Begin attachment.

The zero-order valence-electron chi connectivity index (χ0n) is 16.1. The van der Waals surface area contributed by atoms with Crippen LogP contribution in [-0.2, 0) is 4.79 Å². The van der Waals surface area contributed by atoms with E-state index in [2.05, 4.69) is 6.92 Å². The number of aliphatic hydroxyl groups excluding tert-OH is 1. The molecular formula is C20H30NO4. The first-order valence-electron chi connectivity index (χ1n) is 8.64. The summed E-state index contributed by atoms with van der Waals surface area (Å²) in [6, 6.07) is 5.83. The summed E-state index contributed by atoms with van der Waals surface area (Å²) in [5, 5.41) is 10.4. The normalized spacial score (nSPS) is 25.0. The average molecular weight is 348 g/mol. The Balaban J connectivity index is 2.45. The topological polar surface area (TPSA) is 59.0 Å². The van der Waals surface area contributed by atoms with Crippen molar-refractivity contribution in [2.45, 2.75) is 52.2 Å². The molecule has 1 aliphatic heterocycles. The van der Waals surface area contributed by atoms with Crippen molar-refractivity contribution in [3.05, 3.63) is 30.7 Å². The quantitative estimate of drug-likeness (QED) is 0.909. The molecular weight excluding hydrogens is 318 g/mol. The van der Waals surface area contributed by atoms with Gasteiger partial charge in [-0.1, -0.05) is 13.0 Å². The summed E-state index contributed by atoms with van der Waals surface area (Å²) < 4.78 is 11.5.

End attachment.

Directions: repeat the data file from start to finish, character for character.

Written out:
The zero-order valence-electron chi connectivity index (χ0n) is 16.1. The van der Waals surface area contributed by atoms with Crippen LogP contribution in [-0.2, 0) is 4.79 Å². The van der Waals surface area contributed by atoms with E-state index in [2.05, 4.69) is 6.92 Å². The number of aliphatic hydroxyl groups excluding tert-OH is 1. The molecular formula is C20H30NO4. The first-order valence-electron chi connectivity index (χ1n) is 8.64. The summed E-state index contributed by atoms with van der Waals surface area (Å²) in [6, 6.07) is 5.83. The summed E-state index contributed by atoms with van der Waals surface area (Å²) in [5, 5.41) is 10.4. The normalized spacial score (nSPS) is 25.0. The average molecular weight is 348 g/mol. The Balaban J connectivity index is 2.45. The topological polar surface area (TPSA) is 59.0 Å². The van der Waals surface area contributed by atoms with Crippen molar-refractivity contribution in [2.45, 2.75) is 52.2 Å². The molecule has 1 aliphatic heterocycles. The van der Waals surface area contributed by atoms with Crippen molar-refractivity contribution in [3.05, 3.63) is 30.7 Å². The quantitative estimate of drug-likeness (QED) is 0.909. The molecular weight excluding hydrogens is 318 g/mol. The van der Waals surface area contributed by atoms with Gasteiger partial charge in [-0.1, -0.05) is 13.0 Å². The summed E-state index contributed by atoms with van der Waals surface area (Å²) < 4.78 is 11.5.